|Ho Ho Ho -A festive start finish area in mid October!|
Perhaps I did too much after the Bullock Smithy. I paid the price for the extra miles, coming down with symptoms of a cold that made me feel run down and lethargic. I decided to take my foot of the gas for three weeks and in the run up to Oldham I wondered if I'd make it to the start line. I had chosen Oldham as part of a visit to see a friend. Jeremy is fairly new to running having only a Great North run and two 10ks to his name.
As the weekend approached I began to feel better and so made the trip on the train to stay with Jeremy at his house in the mill town of Mossley. The Oldham Half Marathon is a simpler name for the official, "Milltown to Moors Half Marathon". The route is hilly, the type of hills that aren't found in Lincolnshire. On race day I was surprised to find Christmas Decorations lining the route to the start/finish area. Oldham Borough Council are obviously planning ahead.
The race begins in the heart of Oldham Town centre. It climbs miserably through the first four miles from the Milltown to the Moors around Saddleworth. The climb through the opening miles was tough. We climbed so far I half expected to meet God at the top. I would have been happy to fall to my knees but Instead at the top, there was a water station for which I was grateful and I had to carry on. During the climb a man on mountain bike pulled alongside me. He had recognised my Grantham Running Club top and he decided to ask this novice boy from the flatlands how he was coping with this stiff Northern climb. I would have explained that I'm from fell running stock having hailed from Stockport but I was far too indebted to oxygen for that. The last thing I remember him saying as he cycled merrily away was "there are some killer climbs on this route" I ran on pondering how the current hill that I was on didn't seemed to be included in his warning.
|A latent talent - Jeremy Hinks 1:46:01|
After four miles things began to improve. The uphill gradient turned downhill and I was able to pick up a rhythm. There were great views across the Pennine hills to Saddleworth Moor. The weather was dry but damp and cloudy. The undulating route ran through Mumps, Grain Bar, Delph, Ladcastle, Lydgate and Lees. The final mile or so had been re routed through Glodwick, a multi ethnic area and scene of riots in 2001. I wonder if the route had been chosen as part of a community inclusiveness strategy, either way, I can confirm that running recognises no ethnic boundaries. A young Asian looking girl stood at the roadside offering a tray of what looked like Lassi. I was tempted to stop but by now I was tired and looking forward to the final push back to Oldham town centre. I finished in 1:38:09 and given that I'd been run down for the previous three weeks I was glad to get a half under my belt and save for that initial climb I felt pretty good throughout the 13.1 miles.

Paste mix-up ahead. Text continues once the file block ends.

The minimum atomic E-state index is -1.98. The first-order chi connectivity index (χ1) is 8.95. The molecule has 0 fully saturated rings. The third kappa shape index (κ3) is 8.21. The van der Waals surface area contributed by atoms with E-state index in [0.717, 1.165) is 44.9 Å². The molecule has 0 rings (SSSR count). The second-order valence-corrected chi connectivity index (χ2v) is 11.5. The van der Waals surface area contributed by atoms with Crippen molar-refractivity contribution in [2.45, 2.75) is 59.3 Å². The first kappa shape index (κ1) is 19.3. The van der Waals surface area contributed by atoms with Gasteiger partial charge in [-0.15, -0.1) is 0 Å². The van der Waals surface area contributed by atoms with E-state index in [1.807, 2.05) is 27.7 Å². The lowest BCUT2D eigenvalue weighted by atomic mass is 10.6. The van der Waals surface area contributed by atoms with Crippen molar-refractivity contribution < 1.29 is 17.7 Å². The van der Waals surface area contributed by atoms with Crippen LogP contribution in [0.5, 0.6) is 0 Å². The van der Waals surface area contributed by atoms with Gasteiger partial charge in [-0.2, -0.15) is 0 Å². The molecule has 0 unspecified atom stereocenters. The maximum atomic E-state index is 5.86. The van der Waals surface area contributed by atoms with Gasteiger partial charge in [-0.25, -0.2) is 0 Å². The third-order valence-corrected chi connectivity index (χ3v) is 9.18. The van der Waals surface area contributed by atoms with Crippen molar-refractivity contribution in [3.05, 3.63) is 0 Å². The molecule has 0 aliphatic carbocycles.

I walked quickly back to the baggage area to collect my camera before returning to catch a photo of Jeremy crossing the line. Such was his impressive race I missed him. At 2 hours I was still standing camera poised beginning to get concerned when Jeremy tapped me on the shoulder from the side. It turned out he had pb'd on a tough course coming home in 1:46:01. The winner of the race was one of the country's best road runners, Andi Jones. How he ran 1:09:52 on that course I'll never know. Check out his splits - amazing.
A great day was topped with amusement. We went to watch the presentation and as the V65 prize was given out a male V75 stormed the stage demanding that the prize was due to him. The organiser asked him to stand to aside but skilfully reassured him that he would be looked after and not left out of pocket if he had a legitimate claim to a prize. I'm happy to report that the following Monday Jeremy sent me a photo from the official collection which included the V75 complainant stood sporting a broad smile arm in arm with the race organiser. Clearly he did have a legitimate claim and he hadn't been left out of pocket!
After the race we retired to the local hostelry for a pint of specially brewed Milltown to Moors ale. There was a buffet for runners included in the entry fee, you can't say fairer than that. I enjoyed my trip to Oldham and I'm sure I'll run the race gain.